SECOND PART OF TWO
Don't Blame It on Rio ...
or Brasilia Either
The real is caught in a confidence
By Paul Krugman
(Posted Thursday, Feb. 11, 1999)
Back in the 1980s, a friend sent me a
postcard showing the famous statue of Jesus
that overlooks Rio de Janeiro. Underneath the
outstretched arms he had written a caption,
"The debt is this big, and only God can repay
it." He was wrong: Brazil eventually worked
its way out of the debt crisis and even became
a favorite of foreign investors. As late as last
summer, things still seemed to be going pretty
well. And then the bottom fell out.
The economic history of Brazil is one of punctured
enthusiasms--of brief episodes of hope followed by
bitter disappointment. From the Amazonian rubber
boom to the "Brazilian miracle" of the 1960s, the
country has repeatedly seemed on the verge of an
economic takeoff, only to slide back again into
stagnation. Or as an old local joke has it, Brazil is the
country of the future--and always will be.
ut what has happened to Brazil over the last six
months is perhaps the saddest story of all,
because this time the punishment seems so unjustified.
Back in September, when the backwash from Russia's
crisis forced Brazil to raise interest rates to almost 50
percent, one Brazilian lamented the situation: "Brazil has
never had such a responsible government; the
environment for business has never been so good; why
is this happening to us?" Good question.
For the fact is that this time Brazil has tried very
hard to play by the rules. Five years ago it introduced a
new currency, the real, and promised to avoid the
inflationary excesses of the past. Thus far it has
delivered, with prices basically stable over the past
year. Like other Latin America countries, Brazil also
moved to free up its markets, privatizing inefficient
companies, eliminating import quotas, lowering tariffs,
and so on. While the process of reform has by no
means been completed, the progress is real and
hen came Russia. What does Brazil have to do
with Russia? Well, to a certain extent both were
attracting money from the same people--specifically,
hedge funds that were borrowing in dollars or yen and
investing in higher-interest real or ruble bonds. When
these funds lost money in Russia, some lenders became
nervous and demanded their money back--which
meant the funds had to sell off assets, which meant
pulling money out of Brazil. But the main reason for
"contagion" from Russia to Brazil was psychological:
Seeing Russia default on its debt raised fears that
Brazil, which also has large budget deficits, might be
risky too. And so capital began fleeing the country.
Initially Brazil tried to support the value of the real by
selling dollars at the official exchange rate; but as its
reserves of dollars declined it supplemented this
strategy by raising interest rates to punitive levels in
order to persuade people to keep their money in Brazil.
Of course, these high interest rates also made a
Now you might say that this only shows that
countries should not run big budget deficits, that Brazil
needed to get its government accounts under control to
restore market confidence. And that has indeed been
the thrust of the government's policy, agreed upon with
the International Monetary Fund. But there is something
a bit funny about Brazil's deficit, if you look at it at all
closely. You see, Brazil is actually running a substantial
"primary surplus"--that is, if you do not count the
interest on outstanding debt, tax receipts are larger than
spending. The primary surplus would be even larger
than it is if the economy were not depressed,
depressing tax receipts too.
o the problem must be all that debt Brazil ran up
in years past, right? Well, not exactly: It turns out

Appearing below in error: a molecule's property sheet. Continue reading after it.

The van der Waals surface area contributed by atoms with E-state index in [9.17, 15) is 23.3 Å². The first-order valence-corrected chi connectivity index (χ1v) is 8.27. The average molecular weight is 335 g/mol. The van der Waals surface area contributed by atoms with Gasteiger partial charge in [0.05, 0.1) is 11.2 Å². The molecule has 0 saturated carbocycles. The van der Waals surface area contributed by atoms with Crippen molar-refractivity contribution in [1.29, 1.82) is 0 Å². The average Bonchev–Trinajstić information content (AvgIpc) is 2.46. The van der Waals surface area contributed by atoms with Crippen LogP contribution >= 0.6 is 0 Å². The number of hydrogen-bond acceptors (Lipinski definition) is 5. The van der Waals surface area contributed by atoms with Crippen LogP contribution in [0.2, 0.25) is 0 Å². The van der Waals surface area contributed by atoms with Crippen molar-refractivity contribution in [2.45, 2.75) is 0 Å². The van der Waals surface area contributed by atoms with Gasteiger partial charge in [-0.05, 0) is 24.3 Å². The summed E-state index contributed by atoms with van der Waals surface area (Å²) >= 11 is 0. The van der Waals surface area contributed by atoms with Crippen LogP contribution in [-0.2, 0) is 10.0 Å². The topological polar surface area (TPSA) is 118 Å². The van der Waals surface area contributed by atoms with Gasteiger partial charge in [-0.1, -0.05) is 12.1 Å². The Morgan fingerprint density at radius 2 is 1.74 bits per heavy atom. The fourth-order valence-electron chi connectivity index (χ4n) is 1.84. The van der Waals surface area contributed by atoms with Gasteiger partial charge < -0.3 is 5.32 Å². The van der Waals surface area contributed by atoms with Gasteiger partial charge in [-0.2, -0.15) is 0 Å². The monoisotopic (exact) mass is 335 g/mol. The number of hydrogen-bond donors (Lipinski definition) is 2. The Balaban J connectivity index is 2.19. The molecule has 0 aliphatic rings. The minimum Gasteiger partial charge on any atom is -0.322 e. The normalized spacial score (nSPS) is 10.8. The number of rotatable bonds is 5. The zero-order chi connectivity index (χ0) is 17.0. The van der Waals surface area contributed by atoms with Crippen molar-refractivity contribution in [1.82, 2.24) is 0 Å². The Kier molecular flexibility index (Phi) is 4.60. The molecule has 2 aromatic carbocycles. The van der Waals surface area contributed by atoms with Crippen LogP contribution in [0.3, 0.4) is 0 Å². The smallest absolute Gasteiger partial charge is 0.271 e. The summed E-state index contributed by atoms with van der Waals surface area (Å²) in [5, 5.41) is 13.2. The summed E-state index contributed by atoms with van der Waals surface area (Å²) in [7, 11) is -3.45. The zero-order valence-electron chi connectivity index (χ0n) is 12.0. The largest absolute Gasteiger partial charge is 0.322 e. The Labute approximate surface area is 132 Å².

that Brazil isn't particularly deep in debt, by the usual
measures. The government debt is less than half the
annual GDP, no worse than the ratio for the United
States and better than that of most European countries.
What makes Brazil's deficit so large is not the size of its
debt but the very high interest rates it must pay on that
debt--interest rates that are high because of a lack of
investor confidence. And why do investors lack
confidence? Because of those big deficits.
In case you somehow missed the absurdity of the
situation, let me say it again: Investors lack confidence
in Brazil because it has a large budget deficit, which is
the result of high interest rates and a depressed
economy, which are the result of investors' lack of
confidence. It's completely circular. If markets were
willing to give the country the benefit of the doubt--if,
say, they were willing to hold Brazilian debt at a real
interest rate only twice as high as that on U.S.
bonds--Brazil's budget deficit would not look scary at
o what's the answer? Conventional wisdom,
embodied in the IMF program that Brazil
embarked on last fall, was that the way to break the
vicious circle was for Brazil to demonstrate its resolve.
And the way to do that was to make that primary
surplus even larger and defend the value of the currency
at all costs--which meant keeping interest rates high.
This was supposed to convince the market that all was
well, so eventually interest rates could come down. The
trouble was that all that austerity was a hard sell
politically--especially because the economy was going
into a nasty recession thanks to those high interest
rates. I don't think you can blame Brazilian politicians:
How well would our own Congress perform if told that
taxes must be raised and spending slashed in the midst
of a recession, with no clear reward except a possible
reduction in speculative pressure, maybe, sometime in
What were the alternatives? Some
people--notably Harvard's Jeffrey Sachs--said Brazil
should simply let the real fall without raising interest
rates, maybe even cutting them. Others--such as
me--worried this would lead to such a massive
devaluation that inflation would surge, and argued (in
the wilderness) for temporary controls on capital flight.
hich brings us to the story of the latest crisis. The
IMF program fell apart, predictably, though
earlier than most people expected. Still, on the Friday
in January when the real was floated things didn't look
too bad. The currency didn't fall as much as some
feared, and the stock market soared. It looked, in other
words, as if Jeff Sachs had been right. Then, over the
weekend, Washington officials convinced Brazil to raise
interest rates. When the interest rate increase was
announced, panic set in and the currency plunged.